Plus being CF cards, you can plug them into a PC card reader, boot up WinUAE, and add them as an Amiga HDD to set them up and copy the software wanted onto them. Is a great solution.

    And as you say, having a 4GB HDD was totally unthinkable back in the day, let alone a solidstate HDD solution! It still amazes me every day how fast technology keeps moving forward.

    If you haven't played a classic game in years, it's never too late to start!


  6. #46
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    I think when I noticed the scene shrinking I knew the writing was on the wall. As the CU mags decreased in pages and increased in price it was pretty evident that public interest and new releases were fading fast. I held off for a long time then jumped to the PC. Felt like a traitor at the time but it had to be done!

  7. #47
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    What made me leave was the fact all these Johnny Come Lately's arrived on the scene and started selling bootleg copies of everything. I was no angel and had loads of copied stuff but I never once sold discs. I used to love trading with friends etc and towards the end I was proud to say I had contacts as far afield as Australia, Japan, California even Russia. The whole scene was great until the moneygrabbers got into it and spoiled it. I soon became disillusioned with it all and moved on to the PC which was never anything like the Amiga scene. Me and a mate used to go to the big Amiga shows in Earls Court which was cool.

  8. #48
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    Quote Originally Posted by Jay View Post
    I think when I noticed the scene shrinking I knew the writing was on the wall. As the CU mags decreased in pages and increased in price it was pretty evident that public interest and new releases were fading fast. I held off for a long time then jumped to the PC. Felt like a traitor at the time but it had to be done!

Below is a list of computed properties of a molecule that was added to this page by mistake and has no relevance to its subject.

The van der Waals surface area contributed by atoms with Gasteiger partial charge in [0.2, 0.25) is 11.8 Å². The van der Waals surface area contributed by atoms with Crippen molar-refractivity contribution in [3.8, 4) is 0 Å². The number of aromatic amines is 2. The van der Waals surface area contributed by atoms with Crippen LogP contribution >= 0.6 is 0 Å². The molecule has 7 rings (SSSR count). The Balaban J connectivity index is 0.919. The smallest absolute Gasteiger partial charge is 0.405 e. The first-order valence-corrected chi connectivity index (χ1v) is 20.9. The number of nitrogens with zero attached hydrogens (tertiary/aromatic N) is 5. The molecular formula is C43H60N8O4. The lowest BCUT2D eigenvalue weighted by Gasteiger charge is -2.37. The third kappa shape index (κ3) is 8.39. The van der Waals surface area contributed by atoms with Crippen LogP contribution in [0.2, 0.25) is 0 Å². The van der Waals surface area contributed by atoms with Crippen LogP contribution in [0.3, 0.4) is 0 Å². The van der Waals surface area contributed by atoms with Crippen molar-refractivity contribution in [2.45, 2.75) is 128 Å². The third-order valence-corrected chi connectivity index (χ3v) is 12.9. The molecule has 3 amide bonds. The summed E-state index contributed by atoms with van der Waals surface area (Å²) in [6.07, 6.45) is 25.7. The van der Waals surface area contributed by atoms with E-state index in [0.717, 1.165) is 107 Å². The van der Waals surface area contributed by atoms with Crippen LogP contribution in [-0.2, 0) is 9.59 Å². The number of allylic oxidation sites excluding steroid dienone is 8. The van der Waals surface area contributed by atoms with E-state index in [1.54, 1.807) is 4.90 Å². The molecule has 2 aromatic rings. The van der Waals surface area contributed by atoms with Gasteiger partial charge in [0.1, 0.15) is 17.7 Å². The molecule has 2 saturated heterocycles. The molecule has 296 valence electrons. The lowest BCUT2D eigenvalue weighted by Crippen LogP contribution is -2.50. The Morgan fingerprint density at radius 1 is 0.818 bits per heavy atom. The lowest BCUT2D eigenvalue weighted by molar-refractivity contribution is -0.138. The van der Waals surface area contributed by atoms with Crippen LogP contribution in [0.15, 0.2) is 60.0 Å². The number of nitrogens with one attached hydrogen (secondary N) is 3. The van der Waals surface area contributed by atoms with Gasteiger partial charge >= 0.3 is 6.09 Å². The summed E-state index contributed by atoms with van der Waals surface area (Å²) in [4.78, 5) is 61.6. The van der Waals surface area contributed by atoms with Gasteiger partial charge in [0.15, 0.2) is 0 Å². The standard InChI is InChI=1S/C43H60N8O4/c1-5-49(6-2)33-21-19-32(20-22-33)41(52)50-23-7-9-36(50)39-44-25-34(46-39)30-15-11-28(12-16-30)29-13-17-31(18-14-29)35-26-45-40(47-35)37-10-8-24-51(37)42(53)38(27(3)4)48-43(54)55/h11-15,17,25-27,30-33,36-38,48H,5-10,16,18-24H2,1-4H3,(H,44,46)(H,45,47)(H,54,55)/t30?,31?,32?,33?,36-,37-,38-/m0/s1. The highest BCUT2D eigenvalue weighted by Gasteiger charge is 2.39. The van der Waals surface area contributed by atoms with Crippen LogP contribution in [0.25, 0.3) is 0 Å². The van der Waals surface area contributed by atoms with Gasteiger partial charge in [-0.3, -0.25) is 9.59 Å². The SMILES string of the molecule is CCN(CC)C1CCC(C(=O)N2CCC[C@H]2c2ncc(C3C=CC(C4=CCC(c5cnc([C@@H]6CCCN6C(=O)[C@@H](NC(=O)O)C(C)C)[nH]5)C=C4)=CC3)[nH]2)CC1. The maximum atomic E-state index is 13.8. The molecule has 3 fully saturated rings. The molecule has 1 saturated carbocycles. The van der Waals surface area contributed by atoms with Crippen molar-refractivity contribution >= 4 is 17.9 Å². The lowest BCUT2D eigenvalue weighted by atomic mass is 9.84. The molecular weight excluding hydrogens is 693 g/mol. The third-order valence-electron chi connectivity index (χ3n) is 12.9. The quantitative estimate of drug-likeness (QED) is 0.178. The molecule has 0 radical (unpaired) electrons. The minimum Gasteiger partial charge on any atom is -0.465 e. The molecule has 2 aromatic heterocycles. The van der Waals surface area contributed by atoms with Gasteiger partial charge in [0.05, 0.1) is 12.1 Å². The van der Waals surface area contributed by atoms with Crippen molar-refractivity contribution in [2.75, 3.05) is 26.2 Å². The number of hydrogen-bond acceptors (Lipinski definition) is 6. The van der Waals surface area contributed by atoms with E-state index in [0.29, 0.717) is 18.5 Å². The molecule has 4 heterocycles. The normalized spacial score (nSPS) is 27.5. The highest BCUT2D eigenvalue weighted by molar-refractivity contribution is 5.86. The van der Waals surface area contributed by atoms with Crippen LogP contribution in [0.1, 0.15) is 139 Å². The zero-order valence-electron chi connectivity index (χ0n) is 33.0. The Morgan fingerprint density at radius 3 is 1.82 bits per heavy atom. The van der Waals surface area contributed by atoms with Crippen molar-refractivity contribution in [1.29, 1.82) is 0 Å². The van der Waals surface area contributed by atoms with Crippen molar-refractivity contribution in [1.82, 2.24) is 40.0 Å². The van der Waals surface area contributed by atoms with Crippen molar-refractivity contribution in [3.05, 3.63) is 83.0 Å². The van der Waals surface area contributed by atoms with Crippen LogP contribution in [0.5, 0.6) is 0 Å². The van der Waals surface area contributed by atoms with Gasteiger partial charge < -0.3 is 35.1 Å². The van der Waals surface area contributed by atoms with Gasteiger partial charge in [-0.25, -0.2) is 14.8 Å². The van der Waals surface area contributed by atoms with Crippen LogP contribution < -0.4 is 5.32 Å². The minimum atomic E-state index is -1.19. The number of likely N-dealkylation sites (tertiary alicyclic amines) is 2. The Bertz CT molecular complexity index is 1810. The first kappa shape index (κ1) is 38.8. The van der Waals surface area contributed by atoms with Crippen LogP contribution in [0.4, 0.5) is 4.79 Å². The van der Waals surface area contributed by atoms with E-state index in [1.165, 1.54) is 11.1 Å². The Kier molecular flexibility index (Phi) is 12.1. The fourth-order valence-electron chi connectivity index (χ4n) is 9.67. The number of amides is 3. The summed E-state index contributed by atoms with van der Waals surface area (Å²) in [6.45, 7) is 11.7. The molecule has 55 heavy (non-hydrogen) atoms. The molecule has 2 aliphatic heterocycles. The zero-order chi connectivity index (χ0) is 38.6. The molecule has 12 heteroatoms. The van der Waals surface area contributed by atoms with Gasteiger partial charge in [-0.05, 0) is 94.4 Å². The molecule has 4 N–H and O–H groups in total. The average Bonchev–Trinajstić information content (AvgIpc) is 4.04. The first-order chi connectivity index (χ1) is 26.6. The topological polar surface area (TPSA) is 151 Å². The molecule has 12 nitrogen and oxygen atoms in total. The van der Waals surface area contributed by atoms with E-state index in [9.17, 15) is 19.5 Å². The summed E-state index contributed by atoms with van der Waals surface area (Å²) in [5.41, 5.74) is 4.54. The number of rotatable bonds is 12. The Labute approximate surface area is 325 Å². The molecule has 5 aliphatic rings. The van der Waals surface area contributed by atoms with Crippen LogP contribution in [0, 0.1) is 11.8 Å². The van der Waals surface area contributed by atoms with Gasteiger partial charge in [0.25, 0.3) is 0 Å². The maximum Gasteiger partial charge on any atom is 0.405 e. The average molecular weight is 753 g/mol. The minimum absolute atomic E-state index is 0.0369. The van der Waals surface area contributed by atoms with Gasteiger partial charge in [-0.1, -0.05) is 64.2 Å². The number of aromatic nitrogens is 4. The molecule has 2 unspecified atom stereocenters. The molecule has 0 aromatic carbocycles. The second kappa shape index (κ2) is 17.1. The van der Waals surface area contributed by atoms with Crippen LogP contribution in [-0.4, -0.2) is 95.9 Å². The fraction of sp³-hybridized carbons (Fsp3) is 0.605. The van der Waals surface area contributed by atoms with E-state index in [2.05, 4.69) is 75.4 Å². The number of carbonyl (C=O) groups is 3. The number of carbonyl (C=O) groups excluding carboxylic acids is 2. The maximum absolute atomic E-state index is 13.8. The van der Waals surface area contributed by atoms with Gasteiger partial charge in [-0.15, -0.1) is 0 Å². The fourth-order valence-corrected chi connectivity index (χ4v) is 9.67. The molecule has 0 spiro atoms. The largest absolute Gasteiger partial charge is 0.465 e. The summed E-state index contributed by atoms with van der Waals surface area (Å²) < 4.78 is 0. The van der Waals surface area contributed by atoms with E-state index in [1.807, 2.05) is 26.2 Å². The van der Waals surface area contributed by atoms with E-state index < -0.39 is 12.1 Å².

Exactly the same for me. I also held on to the Amiga magazines until the end. The most popular 2 AF and Cu tried their best with the great cover CDs (I have every issue), but once a system fails there is only so long a magazine can continue to find enough content to survive. The sadest closures were.. Aui got thinner and thinner and turned from monthly, to bi-monthly, then closed. Amiga Computing then closed. And eventually Cu Amiga ended, and that was a very sad day as it was my favourite one. And all that was left was Amiga Format. It tried its best to hang on as the last great Amiga magazine, but soon started to struggle... and finally ended.

    We do however still have one Amiga magazine going strong. Amiga Future. created by a devoted German Amiga fan, with a lot of guest writers every month, it is well worth buying if you have some spare change. He advertises the magazine on the main classicamiga.com homepage, so if interested please use that link to take a look at the latest issue.

    If you haven't played a classic game in years, it's never too late to start!


  9. #49
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    Quote Originally Posted by chrispy View Post
    What made me leave was the fact all these Johnny Come Lately's arrived on the scene and started selling bootleg copies of everything.
    Luckily I never encountered that. For me towards the end, all of the gaming stores were starting to sell of all their Amiga games at discounted prices and I was grabbing everything I could find that I didn't already have. Most games were selling for 1-2. It was sad to know the Amiga was losing popularity and the stores were trying to shift their stock, but at the same time it was great being able to grab so many great bargains.

    The same happened when the Sega Dreamcast was starting to fail. I managed to collect a massive DC games collection for next to nothing. And still have the lot. Every good game ever released for that system. and the Dreamcast still remains one of my favourite consoles to this day.

    moved on to the PC which was never anything like the Amiga scene. Me and a mate used to go to the big Amiga shows in Earls Court which was cool.
    The PC demo scene does have a lot of talent and some amazing demo releases, but like you say, it just never had the amazing atmosphere of the Amiga scene. The Amiga was the centre of the demo scene, and most coders and continuing demo groups can be traced back to the Amiga somehow. Amazing days and amazing productions.

    If you haven't played a classic game in years, it's never too late to start!


  10. #50
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    I was never really 'in' the Amiga scene, but the Amiga is still my favorite PC and if there was a new one, I'd definitely switch back.
    Previously known as Nerdpower50.